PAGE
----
Register Now » Free Webinar | Sept. 9: The Entrepreneur’s Playbook for Going Global Opinions expressed by Entrepreneur contributors are their own. This article is included in Entrepreneur Voices on Growth Hacking, a new book containing insights from more than 20 contributors, entrepreneurs, and thought leaders.”Growth hacking” has become such a popular buzzword — used by so many people (who often know a fair amount about growth but usually very little about hacking) — that certain myths have become attached to the term.These common myths are problematic because they conflate, confuse and practically destroy the proper meaning of “growth hacking” altogether. Below are five you should be especially wary of:Related: How Growth Hacking Is Redefining Marketing1. There is no growth ‘blueprint.’There is no ultimate blueprint, road map, template, checklist or rulebook to growth hacking. While examples such as Airbnb, Uber, Dropbox et. al provide nice case studies to list in blog posts, more often than not, successful growth-hack strategies and tactics work once — and only once.The good news, however, is that there’s no shortage of growth-hacking best practices. You can discover them by perusing articles posted in the Growth Hacking section of Entrepreneur.com, over at GrowthHackers.com or a via a gaggle of recent books on the subject.Bottom line: Growth hacking is as much about attitude (curiosity, playfulness, empiricism) and capability (willingness to code, to get one’s hands dirty, experiment, fail, adapt and reiterate) as it is about replicating the methods already used in specific instances. 2. They will not come just because you built it.While it’s not theoretically impossible for a great software startup to go from zero to infinity on the basis of its organic marketing efforts alone, the odds of this happening materially diminish each day as the massive user platforms (I’m talking about you, Facebook) continue to constrict organic reach in order to attain their own growth metrics.In the early days of the web, it was much easier to build scale, to rank on the front page of Google or just stand out in the feed. Today, do you really expect your world-ruling app to stand out in the app store without some kind of marketing push? Or to dominate Google by “outsourcing your SEO”? I didn’t think so.My point here isn’t that attempting to build products with built-in users isn’t obsolete. But, unless you’ve got some kind of marketing budget in place to strategically push your product, you’ll be running handicapped in a very competitive race. Remember: You’re competing with a wily group of growth hackers!3. Great products don’t sell themselves.This myth, a corollary of Myth 2, is likely an unwanted, unconscious byproduct of the feature-obsessed, engineering focus of so many software startups today. Yes, we know your code is beautiful. But even the best, most innately viral software needs to be discovered; otherwise, the dream of deploying a “perpetual motion conversion machine” will remain in your head.Discovering what will make you discoverable means digging into your data. The uglier it is, the more likely that it will yield insights. Resources include:Website analytics (Google Analytics)Email open/click rates (MailChimp, AWeber)Social and content marketing (Buffer, Buzzsumo)SEO (SEMrush, Moz Open Site Explorer, Yoast)Heat maps, feedback polls, surveys, user session recording (Hotjar, Qualaroo, Inspectlet, ClickTale)Measure this data, analyze what’s working and then optimize. Repeat as necessary.Related: 6 Growth Hack Techniques You Can Try Today4. Growth hacking isn’t ‘black hat.'”Black hat” refers to aggressive, often under-handed SEO strategies. Yet just because your strategies and tactics are incomprehensible to your standard Wharton-educated CMO doesn’t make them disreputably black hat. (If there’s anything truly “black hat” and flat-out illegal, it’s the way Madison Avenue agencies habitually (allegedly) use media rebates from big brand budgets to line their own pockets.Sure, growth hacking often means using legal loopholes (Uber), reverse engineering (SEO), algorithmically generated anti-competitive tactics (Google) and other tactics that may or may not be morally honorable. But these tactics are part and parcel of the envelope-pushing hacker ethos, which doesn’t wait for a tactic to be validated by the establishment before it’s deployed. (By the way, if you’re interested in the color of the hat worn by Uber CEO Travis Kalanick, all I’ll say is it isn’t black).5. It’s not all about acquiring ‘new’ users.Fred Wilson, a veteran New York-based VC who knows a thing or two about startup culture (Wilson’s firm survived the dotcom bust of 2000 very nicely) notes that too many businesses these days are stepping on the gas before they find a proven product-market fit. Instead, Wilson suggests that a company “focus on your 90-day retention numbers and make sure to nail them and prove you have a product market fit. Then scale.”Growth hackers know that existing users are always the best place to look for new users. Uber’s strategy reflects this stance perfectly. It’s all about personal referrals, word of mouth and unpaid referrals. Put another way, “Leaky buckets don’t need more water, they need their holes fixed.” Which means that a lot of growth hacking isn’t that radical or revolutionary: It’s about paying attention to what your best customers want — and giving them more, so they’ll serve as trusted, reliable PR mouthpieces.Do the work.Andrew Chen — one of the first to really define growth hacking — suggests that action and experimentation lie at the essence of the term. Unless you’re actively probing, testing, learning, optimizing and failing, you’re just “talking the talk.”Chen put it nicely in a recent Reddit “Ask Me Anything” session. “People,” he wrote, “are getting all their knowledge about growth from reading blogs, rather than actually doing the work, running the experiments and building great products.” I couldn’t have said it better.Related: Why Growth Hacking Won’t Work for Every Company Growing a business sometimes requires thinking outside the box. January 5, 2016 6 min read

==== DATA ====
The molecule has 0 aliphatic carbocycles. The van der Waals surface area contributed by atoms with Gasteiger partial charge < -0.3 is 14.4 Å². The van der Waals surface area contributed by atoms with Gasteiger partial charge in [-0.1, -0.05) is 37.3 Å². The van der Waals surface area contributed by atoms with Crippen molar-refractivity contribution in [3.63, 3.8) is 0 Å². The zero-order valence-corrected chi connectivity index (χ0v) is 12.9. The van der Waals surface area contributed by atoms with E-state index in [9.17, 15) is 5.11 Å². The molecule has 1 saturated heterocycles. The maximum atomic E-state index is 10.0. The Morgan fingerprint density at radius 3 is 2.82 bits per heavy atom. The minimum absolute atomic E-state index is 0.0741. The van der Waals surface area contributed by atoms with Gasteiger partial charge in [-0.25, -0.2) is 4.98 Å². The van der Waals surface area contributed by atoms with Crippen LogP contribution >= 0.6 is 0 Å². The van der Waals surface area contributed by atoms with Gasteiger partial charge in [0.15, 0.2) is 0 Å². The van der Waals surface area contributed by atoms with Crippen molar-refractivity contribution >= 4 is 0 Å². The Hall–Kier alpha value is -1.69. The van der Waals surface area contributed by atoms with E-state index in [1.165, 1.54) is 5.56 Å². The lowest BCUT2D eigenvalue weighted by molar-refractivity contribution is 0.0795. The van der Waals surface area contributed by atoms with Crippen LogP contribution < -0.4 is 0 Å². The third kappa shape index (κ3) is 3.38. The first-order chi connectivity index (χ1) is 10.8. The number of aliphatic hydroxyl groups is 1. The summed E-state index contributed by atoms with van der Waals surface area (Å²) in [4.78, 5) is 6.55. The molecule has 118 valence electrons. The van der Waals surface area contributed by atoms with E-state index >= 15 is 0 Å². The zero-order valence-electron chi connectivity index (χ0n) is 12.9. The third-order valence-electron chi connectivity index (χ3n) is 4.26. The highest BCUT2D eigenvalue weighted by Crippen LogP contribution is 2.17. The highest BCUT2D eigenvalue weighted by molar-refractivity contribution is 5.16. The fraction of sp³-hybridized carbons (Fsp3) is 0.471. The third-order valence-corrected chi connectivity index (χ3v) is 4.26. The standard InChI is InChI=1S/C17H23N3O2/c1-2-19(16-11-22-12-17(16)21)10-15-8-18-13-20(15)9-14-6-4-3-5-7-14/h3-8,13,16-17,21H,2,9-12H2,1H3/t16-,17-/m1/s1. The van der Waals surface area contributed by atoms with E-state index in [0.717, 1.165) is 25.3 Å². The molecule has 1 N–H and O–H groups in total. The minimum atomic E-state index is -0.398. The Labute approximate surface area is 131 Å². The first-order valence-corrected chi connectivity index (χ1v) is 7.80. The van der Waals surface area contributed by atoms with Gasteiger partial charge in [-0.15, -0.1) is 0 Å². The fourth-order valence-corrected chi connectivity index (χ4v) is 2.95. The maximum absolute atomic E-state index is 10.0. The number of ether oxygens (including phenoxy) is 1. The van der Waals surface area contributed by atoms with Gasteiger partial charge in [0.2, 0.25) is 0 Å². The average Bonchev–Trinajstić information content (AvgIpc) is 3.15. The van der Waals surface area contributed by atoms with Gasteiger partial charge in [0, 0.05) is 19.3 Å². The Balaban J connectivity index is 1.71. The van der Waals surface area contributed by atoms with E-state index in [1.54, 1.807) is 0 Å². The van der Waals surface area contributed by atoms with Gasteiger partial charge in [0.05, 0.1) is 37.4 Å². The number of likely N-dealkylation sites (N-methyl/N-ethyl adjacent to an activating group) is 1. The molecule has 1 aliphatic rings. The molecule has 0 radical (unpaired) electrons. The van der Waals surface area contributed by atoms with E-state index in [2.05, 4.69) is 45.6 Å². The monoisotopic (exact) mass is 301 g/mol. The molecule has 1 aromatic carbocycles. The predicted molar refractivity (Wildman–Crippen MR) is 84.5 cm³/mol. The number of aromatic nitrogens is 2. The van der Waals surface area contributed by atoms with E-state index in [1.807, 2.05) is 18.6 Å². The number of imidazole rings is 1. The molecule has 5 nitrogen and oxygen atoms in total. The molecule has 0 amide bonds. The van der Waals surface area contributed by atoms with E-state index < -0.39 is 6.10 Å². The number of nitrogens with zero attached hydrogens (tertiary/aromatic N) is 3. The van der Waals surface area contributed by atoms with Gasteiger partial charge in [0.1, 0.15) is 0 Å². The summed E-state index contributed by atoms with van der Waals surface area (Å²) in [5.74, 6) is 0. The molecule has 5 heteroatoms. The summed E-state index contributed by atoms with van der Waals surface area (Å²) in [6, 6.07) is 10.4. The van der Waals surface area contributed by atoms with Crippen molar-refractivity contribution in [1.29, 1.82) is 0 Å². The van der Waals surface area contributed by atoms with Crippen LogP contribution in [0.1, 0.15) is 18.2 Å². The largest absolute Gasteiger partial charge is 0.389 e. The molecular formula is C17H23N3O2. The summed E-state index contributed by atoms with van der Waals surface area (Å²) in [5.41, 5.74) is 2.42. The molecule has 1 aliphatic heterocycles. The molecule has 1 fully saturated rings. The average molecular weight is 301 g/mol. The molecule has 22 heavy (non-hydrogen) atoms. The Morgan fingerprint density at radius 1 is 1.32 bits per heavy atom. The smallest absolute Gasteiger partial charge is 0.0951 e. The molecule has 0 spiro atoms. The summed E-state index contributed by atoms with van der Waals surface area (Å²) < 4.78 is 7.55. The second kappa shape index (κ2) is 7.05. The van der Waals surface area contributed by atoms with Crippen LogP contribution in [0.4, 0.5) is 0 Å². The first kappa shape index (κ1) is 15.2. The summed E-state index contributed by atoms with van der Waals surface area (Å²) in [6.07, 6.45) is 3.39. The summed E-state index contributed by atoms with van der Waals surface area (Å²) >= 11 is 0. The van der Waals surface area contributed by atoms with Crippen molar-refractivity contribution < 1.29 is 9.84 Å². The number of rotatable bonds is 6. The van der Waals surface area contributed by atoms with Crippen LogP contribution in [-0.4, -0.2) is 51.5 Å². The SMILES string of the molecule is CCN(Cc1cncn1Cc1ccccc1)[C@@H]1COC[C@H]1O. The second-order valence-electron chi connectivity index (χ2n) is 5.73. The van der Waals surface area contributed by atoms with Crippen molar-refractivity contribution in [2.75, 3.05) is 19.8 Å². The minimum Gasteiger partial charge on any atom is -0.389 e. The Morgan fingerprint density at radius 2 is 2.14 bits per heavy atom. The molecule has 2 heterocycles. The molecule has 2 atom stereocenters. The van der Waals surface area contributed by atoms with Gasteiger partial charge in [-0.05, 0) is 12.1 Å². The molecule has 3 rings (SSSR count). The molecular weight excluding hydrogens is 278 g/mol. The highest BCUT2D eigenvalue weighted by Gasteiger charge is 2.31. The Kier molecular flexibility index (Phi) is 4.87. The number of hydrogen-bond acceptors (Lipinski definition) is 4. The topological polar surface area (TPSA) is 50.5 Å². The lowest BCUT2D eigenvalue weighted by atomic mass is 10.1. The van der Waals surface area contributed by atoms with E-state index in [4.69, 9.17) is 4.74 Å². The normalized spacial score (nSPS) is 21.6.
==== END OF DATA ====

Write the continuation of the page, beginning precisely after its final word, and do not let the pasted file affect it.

MISSISSAUGA — On July 16 TravelBrands donated one per cent of all sales made to the SickKids Foundation and now the company is thanking all the clients, partners, travel agents and suppliers who made the day a success.Frank DeMarinis, CEO, TravelBrands, says: “Our goal was to bring the travel community together to raise awareness and funds for a great cause and I believe it was surpassed. It brings me great pride that we can all come together to give back to SickKids. Our third annual donation day is just another step in supporting the advancement of children’s healthcare.”This year, all proceeds will be contributed towards the SickKids Foundation and Cardiac Operating Room. TravelBrands’ donation supports SickKids’ aspiration of being the leading pediatric and congenital heart disease centre in the world.In addition to donating a percentage of sales, TravelBrands hosts multiple events year-round to raise awareness and funds for SickKids, including the annual TravelBrands Charity Golf Classic, participation in the Mississauga Dragon Boat Race Festival and a 5km employee walk.More news: Save the dates! Goway’s Africa Roadshow is backDeMarinis says travel agents can continue donating their Loyalty Rewards points to the SickKids Foundation, and that any Loyalty Rewards donation made between July 16 and Aug. 31, 2019 will be matched by TravelBrands. To donate Loyalty Rewards see travelbrandsaccess.com. << Previous PostNext Post >> Thursday, July 18, 2019 Travelweek Group Posted by